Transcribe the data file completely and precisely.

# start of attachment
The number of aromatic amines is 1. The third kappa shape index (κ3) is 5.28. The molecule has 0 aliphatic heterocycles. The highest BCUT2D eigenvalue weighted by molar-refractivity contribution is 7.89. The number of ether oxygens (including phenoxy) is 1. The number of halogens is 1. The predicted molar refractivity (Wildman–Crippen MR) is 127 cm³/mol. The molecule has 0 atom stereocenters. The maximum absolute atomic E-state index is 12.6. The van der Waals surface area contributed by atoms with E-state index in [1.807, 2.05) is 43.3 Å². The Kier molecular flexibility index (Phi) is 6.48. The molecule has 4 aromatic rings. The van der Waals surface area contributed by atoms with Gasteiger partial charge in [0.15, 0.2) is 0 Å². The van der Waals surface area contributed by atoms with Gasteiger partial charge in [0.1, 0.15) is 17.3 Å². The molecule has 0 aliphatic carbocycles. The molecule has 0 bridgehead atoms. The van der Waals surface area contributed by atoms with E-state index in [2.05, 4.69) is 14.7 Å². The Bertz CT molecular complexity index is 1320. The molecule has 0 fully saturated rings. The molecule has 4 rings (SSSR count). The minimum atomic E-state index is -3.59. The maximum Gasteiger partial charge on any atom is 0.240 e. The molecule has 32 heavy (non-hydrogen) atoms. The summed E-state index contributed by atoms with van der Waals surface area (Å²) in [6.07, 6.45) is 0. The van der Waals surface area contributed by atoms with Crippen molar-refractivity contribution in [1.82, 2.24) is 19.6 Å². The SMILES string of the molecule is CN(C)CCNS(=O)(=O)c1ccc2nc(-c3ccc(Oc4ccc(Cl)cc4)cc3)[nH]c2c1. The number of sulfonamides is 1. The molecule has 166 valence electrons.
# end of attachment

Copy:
The number of aromatic amines is 1. The third kappa shape index (κ3) is 5.28. The molecule has 0 aliphatic heterocycles. The highest BCUT2D eigenvalue weighted by molar-refractivity contribution is 7.89. The number of ether oxygens (including phenoxy) is 1. The number of halogens is 1. The predicted molar refractivity (Wildman–Crippen MR) is 127 cm³/mol. The molecule has 0 atom stereocenters. The maximum absolute atomic E-state index is 12.6. The van der Waals surface area contributed by atoms with E-state index in [1.807, 2.05) is 43.3 Å². The Kier molecular flexibility index (Phi) is 6.48. The molecule has 4 aromatic rings. The van der Waals surface area contributed by atoms with Gasteiger partial charge in [0.15, 0.2) is 0 Å². The van der Waals surface area contributed by atoms with Gasteiger partial charge in [0.1, 0.15) is 17.3 Å². The molecule has 0 aliphatic carbocycles. The molecule has 0 bridgehead atoms. The van der Waals surface area contributed by atoms with E-state index in [2.05, 4.69) is 14.7 Å². The Bertz CT molecular complexity index is 1320. The molecule has 0 fully saturated rings. The molecule has 4 rings (SSSR count). The minimum atomic E-state index is -3.59. The maximum Gasteiger partial charge on any atom is 0.240 e. The molecule has 32 heavy (non-hydrogen) atoms. The summed E-state index contributed by atoms with van der Waals surface area (Å²) in [6.07, 6.45) is 0. The van der Waals surface area contributed by atoms with Crippen molar-refractivity contribution in [1.82, 2.24) is 19.6 Å². The SMILES string of the molecule is CN(C)CCNS(=O)(=O)c1ccc2nc(-c3ccc(Oc4ccc(Cl)cc4)cc3)[nH]c2c1. The number of sulfonamides is 1. The molecule has 166 valence electrons.